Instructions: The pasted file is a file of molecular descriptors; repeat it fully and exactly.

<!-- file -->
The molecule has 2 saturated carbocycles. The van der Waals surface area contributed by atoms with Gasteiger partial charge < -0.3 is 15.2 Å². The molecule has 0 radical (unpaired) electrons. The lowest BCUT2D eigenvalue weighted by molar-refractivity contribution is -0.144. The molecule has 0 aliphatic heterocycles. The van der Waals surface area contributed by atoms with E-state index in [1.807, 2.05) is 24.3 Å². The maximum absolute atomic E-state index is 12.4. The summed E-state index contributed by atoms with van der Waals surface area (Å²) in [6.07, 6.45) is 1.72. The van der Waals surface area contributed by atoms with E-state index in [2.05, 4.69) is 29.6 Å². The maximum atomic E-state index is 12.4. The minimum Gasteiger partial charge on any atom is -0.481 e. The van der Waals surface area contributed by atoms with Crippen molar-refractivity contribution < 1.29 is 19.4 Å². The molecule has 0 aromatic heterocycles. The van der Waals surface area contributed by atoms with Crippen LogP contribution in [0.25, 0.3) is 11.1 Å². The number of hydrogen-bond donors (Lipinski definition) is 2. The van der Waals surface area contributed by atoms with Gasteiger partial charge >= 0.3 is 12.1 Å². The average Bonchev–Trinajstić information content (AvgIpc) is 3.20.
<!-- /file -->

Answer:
The molecule has 2 saturated carbocycles. The van der Waals surface area contributed by atoms with Gasteiger partial charge < -0.3 is 15.2 Å². The molecule has 0 radical (unpaired) electrons. The lowest BCUT2D eigenvalue weighted by molar-refractivity contribution is -0.144. The molecule has 0 aliphatic heterocycles. The van der Waals surface area contributed by atoms with E-state index in [1.807, 2.05) is 24.3 Å². The maximum absolute atomic E-state index is 12.4. The summed E-state index contributed by atoms with van der Waals surface area (Å²) in [6.07, 6.45) is 1.72. The van der Waals surface area contributed by atoms with E-state index in [2.05, 4.69) is 29.6 Å². The maximum atomic E-state index is 12.4. The minimum Gasteiger partial charge on any atom is -0.481 e. The van der Waals surface area contributed by atoms with Crippen molar-refractivity contribution < 1.29 is 19.4 Å². The molecule has 0 aromatic heterocycles. The van der Waals surface area contributed by atoms with Crippen LogP contribution in [0.25, 0.3) is 11.1 Å². The number of hydrogen-bond donors (Lipinski definition) is 2. The van der Waals surface area contributed by atoms with Gasteiger partial charge >= 0.3 is 12.1 Å². The average Bonchev–Trinajstić information content (AvgIpc) is 3.20.